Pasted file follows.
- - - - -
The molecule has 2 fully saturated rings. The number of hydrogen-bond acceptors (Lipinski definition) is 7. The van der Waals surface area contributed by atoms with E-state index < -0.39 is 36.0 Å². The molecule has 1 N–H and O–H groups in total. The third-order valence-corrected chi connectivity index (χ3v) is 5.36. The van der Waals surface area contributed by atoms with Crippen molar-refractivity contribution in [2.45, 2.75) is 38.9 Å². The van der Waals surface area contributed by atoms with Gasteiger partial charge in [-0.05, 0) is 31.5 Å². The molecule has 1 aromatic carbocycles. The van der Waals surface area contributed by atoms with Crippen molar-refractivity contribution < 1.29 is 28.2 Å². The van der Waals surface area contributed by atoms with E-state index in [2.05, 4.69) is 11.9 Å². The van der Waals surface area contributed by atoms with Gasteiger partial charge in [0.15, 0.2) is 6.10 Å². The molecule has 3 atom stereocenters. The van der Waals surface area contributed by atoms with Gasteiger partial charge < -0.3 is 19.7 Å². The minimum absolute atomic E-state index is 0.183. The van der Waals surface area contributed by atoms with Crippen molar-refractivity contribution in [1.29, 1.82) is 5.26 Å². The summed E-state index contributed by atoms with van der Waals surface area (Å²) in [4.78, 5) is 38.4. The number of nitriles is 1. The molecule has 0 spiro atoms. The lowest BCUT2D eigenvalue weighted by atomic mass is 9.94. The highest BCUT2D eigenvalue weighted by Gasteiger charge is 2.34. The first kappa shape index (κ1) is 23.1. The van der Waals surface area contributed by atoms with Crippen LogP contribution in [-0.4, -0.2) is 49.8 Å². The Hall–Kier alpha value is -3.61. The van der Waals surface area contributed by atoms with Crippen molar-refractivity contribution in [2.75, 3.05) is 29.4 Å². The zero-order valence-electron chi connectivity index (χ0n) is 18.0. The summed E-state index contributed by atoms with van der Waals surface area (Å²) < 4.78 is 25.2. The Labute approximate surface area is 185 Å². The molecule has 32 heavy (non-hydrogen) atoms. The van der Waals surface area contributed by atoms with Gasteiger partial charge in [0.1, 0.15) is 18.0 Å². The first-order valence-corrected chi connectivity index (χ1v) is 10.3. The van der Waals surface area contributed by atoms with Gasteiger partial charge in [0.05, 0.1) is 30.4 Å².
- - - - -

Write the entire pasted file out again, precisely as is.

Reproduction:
The molecule has 2 fully saturated rings. The number of hydrogen-bond acceptors (Lipinski definition) is 7. The van der Waals surface area contributed by atoms with E-state index < -0.39 is 36.0 Å². The molecule has 1 N–H and O–H groups in total. The third-order valence-corrected chi connectivity index (χ3v) is 5.36. The van der Waals surface area contributed by atoms with Crippen molar-refractivity contribution in [2.45, 2.75) is 38.9 Å². The van der Waals surface area contributed by atoms with Gasteiger partial charge in [-0.05, 0) is 31.5 Å². The molecule has 1 aromatic carbocycles. The van der Waals surface area contributed by atoms with Crippen molar-refractivity contribution < 1.29 is 28.2 Å². The van der Waals surface area contributed by atoms with E-state index in [2.05, 4.69) is 11.9 Å². The van der Waals surface area contributed by atoms with Gasteiger partial charge in [0.15, 0.2) is 6.10 Å². The molecule has 3 atom stereocenters. The van der Waals surface area contributed by atoms with Gasteiger partial charge < -0.3 is 19.7 Å². The minimum absolute atomic E-state index is 0.183. The van der Waals surface area contributed by atoms with Crippen molar-refractivity contribution in [1.29, 1.82) is 5.26 Å². The summed E-state index contributed by atoms with van der Waals surface area (Å²) in [4.78, 5) is 38.4. The number of nitriles is 1. The molecule has 0 spiro atoms. The lowest BCUT2D eigenvalue weighted by atomic mass is 9.94. The highest BCUT2D eigenvalue weighted by Gasteiger charge is 2.34. The first kappa shape index (κ1) is 23.1. The van der Waals surface area contributed by atoms with Crippen LogP contribution in [-0.4, -0.2) is 49.8 Å². The Hall–Kier alpha value is -3.61. The van der Waals surface area contributed by atoms with Crippen molar-refractivity contribution in [2.75, 3.05) is 29.4 Å². The zero-order valence-electron chi connectivity index (χ0n) is 18.0. The summed E-state index contributed by atoms with van der Waals surface area (Å²) < 4.78 is 25.2. The Labute approximate surface area is 185 Å². The molecule has 32 heavy (non-hydrogen) atoms. The van der Waals surface area contributed by atoms with Gasteiger partial charge in [0.1, 0.15) is 18.0 Å². The first-order valence-corrected chi connectivity index (χ1v) is 10.3. The van der Waals surface area contributed by atoms with Gasteiger partial charge in [0.05, 0.1) is 30.4 Å².